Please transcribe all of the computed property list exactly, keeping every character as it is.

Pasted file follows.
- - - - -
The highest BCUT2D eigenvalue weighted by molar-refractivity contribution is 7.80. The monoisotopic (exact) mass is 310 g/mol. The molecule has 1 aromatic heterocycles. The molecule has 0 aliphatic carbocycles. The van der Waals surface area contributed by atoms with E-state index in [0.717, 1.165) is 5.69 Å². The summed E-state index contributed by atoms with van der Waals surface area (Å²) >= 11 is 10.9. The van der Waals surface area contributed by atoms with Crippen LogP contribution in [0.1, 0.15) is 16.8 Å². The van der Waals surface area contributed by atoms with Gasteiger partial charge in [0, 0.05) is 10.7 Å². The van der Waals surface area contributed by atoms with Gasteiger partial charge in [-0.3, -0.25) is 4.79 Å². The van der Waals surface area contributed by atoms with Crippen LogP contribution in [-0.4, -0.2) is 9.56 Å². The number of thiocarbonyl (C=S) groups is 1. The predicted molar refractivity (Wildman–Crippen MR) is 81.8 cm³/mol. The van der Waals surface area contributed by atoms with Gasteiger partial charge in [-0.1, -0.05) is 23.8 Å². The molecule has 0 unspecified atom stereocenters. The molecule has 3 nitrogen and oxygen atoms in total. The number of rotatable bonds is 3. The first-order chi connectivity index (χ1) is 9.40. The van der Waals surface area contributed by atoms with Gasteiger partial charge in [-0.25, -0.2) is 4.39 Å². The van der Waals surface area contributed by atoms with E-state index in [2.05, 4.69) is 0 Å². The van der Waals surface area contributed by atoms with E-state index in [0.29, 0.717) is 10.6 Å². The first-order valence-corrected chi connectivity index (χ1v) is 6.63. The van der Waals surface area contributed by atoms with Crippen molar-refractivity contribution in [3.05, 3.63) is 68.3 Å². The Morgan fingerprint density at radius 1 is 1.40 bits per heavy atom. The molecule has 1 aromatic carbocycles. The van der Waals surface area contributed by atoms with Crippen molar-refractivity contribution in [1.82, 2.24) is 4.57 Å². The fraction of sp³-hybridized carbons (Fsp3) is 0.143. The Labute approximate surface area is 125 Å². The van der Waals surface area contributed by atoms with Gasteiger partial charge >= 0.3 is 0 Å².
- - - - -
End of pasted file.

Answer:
The highest BCUT2D eigenvalue weighted by molar-refractivity contribution is 7.80. The monoisotopic (exact) mass is 310 g/mol. The molecule has 1 aromatic heterocycles. The molecule has 0 aliphatic carbocycles. The van der Waals surface area contributed by atoms with E-state index in [0.717, 1.165) is 5.69 Å². The summed E-state index contributed by atoms with van der Waals surface area (Å²) >= 11 is 10.9. The van der Waals surface area contributed by atoms with Crippen LogP contribution in [0.1, 0.15) is 16.8 Å². The van der Waals surface area contributed by atoms with Gasteiger partial charge in [0, 0.05) is 10.7 Å². The van der Waals surface area contributed by atoms with Gasteiger partial charge in [-0.3, -0.25) is 4.79 Å². The van der Waals surface area contributed by atoms with Crippen LogP contribution in [-0.4, -0.2) is 9.56 Å². The number of thiocarbonyl (C=S) groups is 1. The predicted molar refractivity (Wildman–Crippen MR) is 81.8 cm³/mol. The van der Waals surface area contributed by atoms with Gasteiger partial charge in [-0.1, -0.05) is 23.8 Å². The molecule has 0 unspecified atom stereocenters. The molecule has 3 nitrogen and oxygen atoms in total. The number of rotatable bonds is 3. The first-order chi connectivity index (χ1) is 9.40. The van der Waals surface area contributed by atoms with Gasteiger partial charge in [-0.25, -0.2) is 4.39 Å². The van der Waals surface area contributed by atoms with E-state index in [2.05, 4.69) is 0 Å². The van der Waals surface area contributed by atoms with E-state index in [0.29, 0.717) is 10.6 Å². The first-order valence-corrected chi connectivity index (χ1v) is 6.63. The van der Waals surface area contributed by atoms with Crippen molar-refractivity contribution in [3.05, 3.63) is 68.3 Å². The Morgan fingerprint density at radius 1 is 1.40 bits per heavy atom. The molecule has 1 aromatic carbocycles. The van der Waals surface area contributed by atoms with Crippen molar-refractivity contribution in [1.82, 2.24) is 4.57 Å². The fraction of sp³-hybridized carbons (Fsp3) is 0.143. The Labute approximate surface area is 125 Å². The van der Waals surface area contributed by atoms with Gasteiger partial charge >= 0.3 is 0 Å².